Tellingly, however stark or sterile a blank space may look to the human eye, it is time that slowly raises its interruptive head. Yellow Movie (12/17/72) is such a work, its white ‘dot’ slowly changing colour over decades. The film now lives up to its name as the yellow colour-producing chromophores rise and settle, fuzzy and damp on the film’s paper surface. Conrad titled the work in the hopeful anticipation of this particular process of interaction between molecules and sub- microscopic particles. Yet this form of ecological presence, such as those of material-eating bacteria or dulling-chromophores, is so often fought against. Nowhere is this more apparent than through the act of conservation, which strives to undo natural ecological and material processes, boldly asserting human intervention over ruination; a celebration of the human capacity to override and correct entropic processes. But Conrad’s Yellow Movie reconfigures this dynamic and brings to mind Matthew Sweet’s assertion that analogue film’s ultimate destiny, if left alone and ignored, is a colony of mould.

Whether considered as a system of traces or a site of ecological activity, the blank space establishes itself as a place of constant interplay, process and change because by nature it is open and receptive; it is a host site for the abstract and physical impression of ‘other’. Blank space is no longer akin to a logic of reduction, of paring something back to its minimal form, nor is it a ‘negative space’. Instead, the blank space functions as a commons, a shared space between the human and the more-than-human, throughout the past, present and future.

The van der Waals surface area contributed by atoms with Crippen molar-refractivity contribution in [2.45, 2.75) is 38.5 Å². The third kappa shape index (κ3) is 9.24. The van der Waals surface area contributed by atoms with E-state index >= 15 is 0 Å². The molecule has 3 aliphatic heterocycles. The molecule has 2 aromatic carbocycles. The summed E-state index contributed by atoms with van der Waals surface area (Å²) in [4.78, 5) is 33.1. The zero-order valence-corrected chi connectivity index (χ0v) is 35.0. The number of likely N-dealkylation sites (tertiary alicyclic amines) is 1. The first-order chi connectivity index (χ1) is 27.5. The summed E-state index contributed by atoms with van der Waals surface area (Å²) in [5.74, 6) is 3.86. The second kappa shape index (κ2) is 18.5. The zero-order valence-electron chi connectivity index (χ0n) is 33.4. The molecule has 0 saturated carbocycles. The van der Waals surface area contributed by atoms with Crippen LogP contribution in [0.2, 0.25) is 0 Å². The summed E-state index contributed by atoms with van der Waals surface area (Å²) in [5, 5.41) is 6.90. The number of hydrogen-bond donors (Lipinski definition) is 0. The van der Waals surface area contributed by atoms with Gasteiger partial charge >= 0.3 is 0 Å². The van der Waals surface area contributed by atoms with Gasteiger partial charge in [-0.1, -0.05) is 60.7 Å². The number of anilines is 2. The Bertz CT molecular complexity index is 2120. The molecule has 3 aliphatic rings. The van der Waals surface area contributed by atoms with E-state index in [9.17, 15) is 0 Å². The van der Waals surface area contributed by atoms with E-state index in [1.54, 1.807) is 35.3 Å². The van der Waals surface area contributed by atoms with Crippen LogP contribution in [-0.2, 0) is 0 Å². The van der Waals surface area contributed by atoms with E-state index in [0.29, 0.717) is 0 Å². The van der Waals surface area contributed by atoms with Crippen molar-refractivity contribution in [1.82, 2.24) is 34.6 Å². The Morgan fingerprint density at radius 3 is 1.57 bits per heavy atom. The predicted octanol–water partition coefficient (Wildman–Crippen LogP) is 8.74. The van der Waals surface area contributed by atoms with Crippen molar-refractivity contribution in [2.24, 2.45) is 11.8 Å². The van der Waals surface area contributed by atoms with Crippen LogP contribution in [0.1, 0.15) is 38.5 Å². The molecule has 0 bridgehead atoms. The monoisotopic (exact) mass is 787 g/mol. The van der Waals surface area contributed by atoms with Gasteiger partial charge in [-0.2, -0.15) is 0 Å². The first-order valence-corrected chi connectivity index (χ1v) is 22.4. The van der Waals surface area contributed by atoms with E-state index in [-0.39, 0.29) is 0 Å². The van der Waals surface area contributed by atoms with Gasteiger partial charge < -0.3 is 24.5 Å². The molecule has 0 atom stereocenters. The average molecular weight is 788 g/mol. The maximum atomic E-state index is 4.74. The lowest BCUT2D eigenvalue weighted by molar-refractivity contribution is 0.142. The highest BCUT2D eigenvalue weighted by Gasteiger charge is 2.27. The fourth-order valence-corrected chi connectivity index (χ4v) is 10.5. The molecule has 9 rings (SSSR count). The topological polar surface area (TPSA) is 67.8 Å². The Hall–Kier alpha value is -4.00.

From a sequence of collected fingerprints and dust particles to shadows, scratches and smudges, the blank space is perpetually gesturing away from itself, to other referents, interactions and moments in time. As such, the blank space is never a nothing, but an everything.

Ronnie Angel Pope is a runner-up in the Film and Video Umbrella and Art Monthly Michael O’Pray Prize 2021.

The Michael O’Pray Prize is a Film and Video Umbrella initiative in partnership with Art Monthly, supported by University of East London and Arts Council England.

2021 Selection Panel

  • Terry Bailey, senior lecturer, programme leader, Creative and Professional Writing, University of East London
  • Steven Bode, director, FVU
  • Onyeka Igwe is an artist-filmmaker
  • Chris McCormack, associate editor, Art Monthly
  • Filipa Ramos is the director of Department of Contemporary Art, Ágora